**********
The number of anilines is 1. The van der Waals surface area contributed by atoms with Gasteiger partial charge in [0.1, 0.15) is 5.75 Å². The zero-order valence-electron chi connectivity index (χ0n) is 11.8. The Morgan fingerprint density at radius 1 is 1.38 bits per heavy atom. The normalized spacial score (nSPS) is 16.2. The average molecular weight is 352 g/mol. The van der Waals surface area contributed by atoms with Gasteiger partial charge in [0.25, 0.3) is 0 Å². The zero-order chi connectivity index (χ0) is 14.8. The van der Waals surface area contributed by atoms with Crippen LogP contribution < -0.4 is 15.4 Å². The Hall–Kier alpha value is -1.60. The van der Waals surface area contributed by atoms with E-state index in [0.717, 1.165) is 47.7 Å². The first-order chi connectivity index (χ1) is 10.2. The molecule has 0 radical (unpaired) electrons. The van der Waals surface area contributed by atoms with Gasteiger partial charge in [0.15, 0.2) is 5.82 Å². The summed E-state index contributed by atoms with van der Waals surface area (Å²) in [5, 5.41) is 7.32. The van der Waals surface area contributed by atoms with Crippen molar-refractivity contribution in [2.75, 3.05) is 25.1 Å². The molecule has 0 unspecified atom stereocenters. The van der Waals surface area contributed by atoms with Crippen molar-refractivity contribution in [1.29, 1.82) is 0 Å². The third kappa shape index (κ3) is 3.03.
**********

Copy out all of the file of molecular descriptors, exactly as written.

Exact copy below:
The number of anilines is 1. The van der Waals surface area contributed by atoms with Gasteiger partial charge in [0.1, 0.15) is 5.75 Å². The zero-order valence-electron chi connectivity index (χ0n) is 11.8. The Morgan fingerprint density at radius 1 is 1.38 bits per heavy atom. The normalized spacial score (nSPS) is 16.2. The average molecular weight is 352 g/mol. The van der Waals surface area contributed by atoms with Gasteiger partial charge in [0.25, 0.3) is 0 Å². The zero-order chi connectivity index (χ0) is 14.8. The van der Waals surface area contributed by atoms with Crippen LogP contribution < -0.4 is 15.4 Å². The Hall–Kier alpha value is -1.60. The van der Waals surface area contributed by atoms with E-state index in [0.717, 1.165) is 47.7 Å². The first-order chi connectivity index (χ1) is 10.2. The molecule has 0 radical (unpaired) electrons. The van der Waals surface area contributed by atoms with Gasteiger partial charge in [0.15, 0.2) is 5.82 Å². The summed E-state index contributed by atoms with van der Waals surface area (Å²) in [5, 5.41) is 7.32. The van der Waals surface area contributed by atoms with Crippen molar-refractivity contribution in [2.75, 3.05) is 25.1 Å². The molecule has 0 unspecified atom stereocenters. The van der Waals surface area contributed by atoms with Crippen molar-refractivity contribution in [1.29, 1.82) is 0 Å². The third kappa shape index (κ3) is 3.03.